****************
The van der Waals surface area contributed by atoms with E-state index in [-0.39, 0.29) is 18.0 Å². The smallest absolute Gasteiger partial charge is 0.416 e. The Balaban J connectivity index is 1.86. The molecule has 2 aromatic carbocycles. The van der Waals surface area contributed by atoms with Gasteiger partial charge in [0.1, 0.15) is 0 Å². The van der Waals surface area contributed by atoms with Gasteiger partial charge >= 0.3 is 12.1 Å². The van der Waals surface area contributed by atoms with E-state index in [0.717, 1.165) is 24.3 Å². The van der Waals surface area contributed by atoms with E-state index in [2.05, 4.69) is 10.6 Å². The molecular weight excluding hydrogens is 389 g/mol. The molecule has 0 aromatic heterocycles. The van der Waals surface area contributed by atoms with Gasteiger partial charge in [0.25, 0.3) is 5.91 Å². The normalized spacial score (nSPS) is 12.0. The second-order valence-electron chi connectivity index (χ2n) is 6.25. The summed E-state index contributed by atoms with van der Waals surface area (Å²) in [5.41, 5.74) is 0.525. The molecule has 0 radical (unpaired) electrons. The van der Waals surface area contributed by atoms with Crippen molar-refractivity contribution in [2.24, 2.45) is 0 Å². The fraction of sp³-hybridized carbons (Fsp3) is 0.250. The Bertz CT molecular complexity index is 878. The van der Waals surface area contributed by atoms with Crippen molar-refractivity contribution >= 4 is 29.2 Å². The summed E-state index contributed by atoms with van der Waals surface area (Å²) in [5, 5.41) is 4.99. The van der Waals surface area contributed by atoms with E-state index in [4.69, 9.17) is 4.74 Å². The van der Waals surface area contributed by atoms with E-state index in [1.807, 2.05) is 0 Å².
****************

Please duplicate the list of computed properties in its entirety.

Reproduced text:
The van der Waals surface area contributed by atoms with E-state index in [-0.39, 0.29) is 18.0 Å². The smallest absolute Gasteiger partial charge is 0.416 e. The Balaban J connectivity index is 1.86. The molecule has 2 aromatic carbocycles. The van der Waals surface area contributed by atoms with Gasteiger partial charge in [0.1, 0.15) is 0 Å². The van der Waals surface area contributed by atoms with Gasteiger partial charge >= 0.3 is 12.1 Å². The van der Waals surface area contributed by atoms with E-state index in [0.717, 1.165) is 24.3 Å². The van der Waals surface area contributed by atoms with E-state index in [2.05, 4.69) is 10.6 Å². The molecular weight excluding hydrogens is 389 g/mol. The molecule has 0 aromatic heterocycles. The van der Waals surface area contributed by atoms with Gasteiger partial charge in [0.25, 0.3) is 5.91 Å². The normalized spacial score (nSPS) is 12.0. The second-order valence-electron chi connectivity index (χ2n) is 6.25. The summed E-state index contributed by atoms with van der Waals surface area (Å²) in [5.41, 5.74) is 0.525. The molecule has 0 radical (unpaired) electrons. The van der Waals surface area contributed by atoms with Crippen molar-refractivity contribution in [2.24, 2.45) is 0 Å². The fraction of sp³-hybridized carbons (Fsp3) is 0.250. The Bertz CT molecular complexity index is 878. The van der Waals surface area contributed by atoms with Crippen molar-refractivity contribution >= 4 is 29.2 Å². The summed E-state index contributed by atoms with van der Waals surface area (Å²) in [5, 5.41) is 4.99. The van der Waals surface area contributed by atoms with E-state index in [4.69, 9.17) is 4.74 Å². The van der Waals surface area contributed by atoms with E-state index in [1.807, 2.05) is 0 Å².